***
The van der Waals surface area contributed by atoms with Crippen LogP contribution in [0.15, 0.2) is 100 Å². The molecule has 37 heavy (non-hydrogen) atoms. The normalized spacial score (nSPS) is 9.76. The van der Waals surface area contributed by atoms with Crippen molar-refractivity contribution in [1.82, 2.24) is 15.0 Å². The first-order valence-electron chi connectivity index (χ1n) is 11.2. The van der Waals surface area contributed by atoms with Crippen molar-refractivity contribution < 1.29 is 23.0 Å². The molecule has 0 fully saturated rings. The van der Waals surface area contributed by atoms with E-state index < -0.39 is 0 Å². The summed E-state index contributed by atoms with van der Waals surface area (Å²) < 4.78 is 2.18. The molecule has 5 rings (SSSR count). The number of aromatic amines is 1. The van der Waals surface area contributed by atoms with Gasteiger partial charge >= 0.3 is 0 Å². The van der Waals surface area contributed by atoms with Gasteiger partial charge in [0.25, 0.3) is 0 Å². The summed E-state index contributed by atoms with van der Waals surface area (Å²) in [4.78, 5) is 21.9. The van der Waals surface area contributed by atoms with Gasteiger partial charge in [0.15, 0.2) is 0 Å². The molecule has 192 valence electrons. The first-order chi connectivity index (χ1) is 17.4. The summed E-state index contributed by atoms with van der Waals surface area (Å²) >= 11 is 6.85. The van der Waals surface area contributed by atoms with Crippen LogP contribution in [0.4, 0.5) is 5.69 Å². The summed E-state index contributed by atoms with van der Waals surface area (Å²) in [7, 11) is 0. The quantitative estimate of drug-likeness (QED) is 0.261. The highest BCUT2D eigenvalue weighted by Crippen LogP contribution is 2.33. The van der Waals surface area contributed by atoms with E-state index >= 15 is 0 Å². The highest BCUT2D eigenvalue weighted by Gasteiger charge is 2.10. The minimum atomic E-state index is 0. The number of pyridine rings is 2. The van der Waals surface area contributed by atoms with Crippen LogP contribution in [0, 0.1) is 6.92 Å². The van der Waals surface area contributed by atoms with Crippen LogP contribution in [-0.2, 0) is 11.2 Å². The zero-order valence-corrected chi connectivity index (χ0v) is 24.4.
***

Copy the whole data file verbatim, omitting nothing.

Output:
The van der Waals surface area contributed by atoms with Crippen LogP contribution in [0.15, 0.2) is 100 Å². The molecule has 37 heavy (non-hydrogen) atoms. The normalized spacial score (nSPS) is 9.76. The van der Waals surface area contributed by atoms with Crippen molar-refractivity contribution in [1.82, 2.24) is 15.0 Å². The first-order valence-electron chi connectivity index (χ1n) is 11.2. The van der Waals surface area contributed by atoms with Crippen molar-refractivity contribution < 1.29 is 23.0 Å². The molecule has 0 fully saturated rings. The van der Waals surface area contributed by atoms with E-state index < -0.39 is 0 Å². The summed E-state index contributed by atoms with van der Waals surface area (Å²) < 4.78 is 2.18. The molecule has 5 rings (SSSR count). The number of aromatic amines is 1. The van der Waals surface area contributed by atoms with Gasteiger partial charge >= 0.3 is 0 Å². The van der Waals surface area contributed by atoms with Gasteiger partial charge in [0.25, 0.3) is 0 Å². The summed E-state index contributed by atoms with van der Waals surface area (Å²) in [4.78, 5) is 21.9. The van der Waals surface area contributed by atoms with Gasteiger partial charge in [0.15, 0.2) is 0 Å². The molecule has 192 valence electrons. The first-order chi connectivity index (χ1) is 17.4. The summed E-state index contributed by atoms with van der Waals surface area (Å²) >= 11 is 6.85. The van der Waals surface area contributed by atoms with Crippen LogP contribution in [0.4, 0.5) is 5.69 Å². The summed E-state index contributed by atoms with van der Waals surface area (Å²) in [7, 11) is 0. The quantitative estimate of drug-likeness (QED) is 0.261. The highest BCUT2D eigenvalue weighted by Crippen LogP contribution is 2.33. The van der Waals surface area contributed by atoms with E-state index >= 15 is 0 Å². The highest BCUT2D eigenvalue weighted by Gasteiger charge is 2.10. The minimum atomic E-state index is 0. The number of pyridine rings is 2. The van der Waals surface area contributed by atoms with Crippen LogP contribution in [0, 0.1) is 6.92 Å². The van der Waals surface area contributed by atoms with Crippen LogP contribution in [-0.2, 0) is 11.2 Å². The zero-order valence-corrected chi connectivity index (χ0v) is 24.4.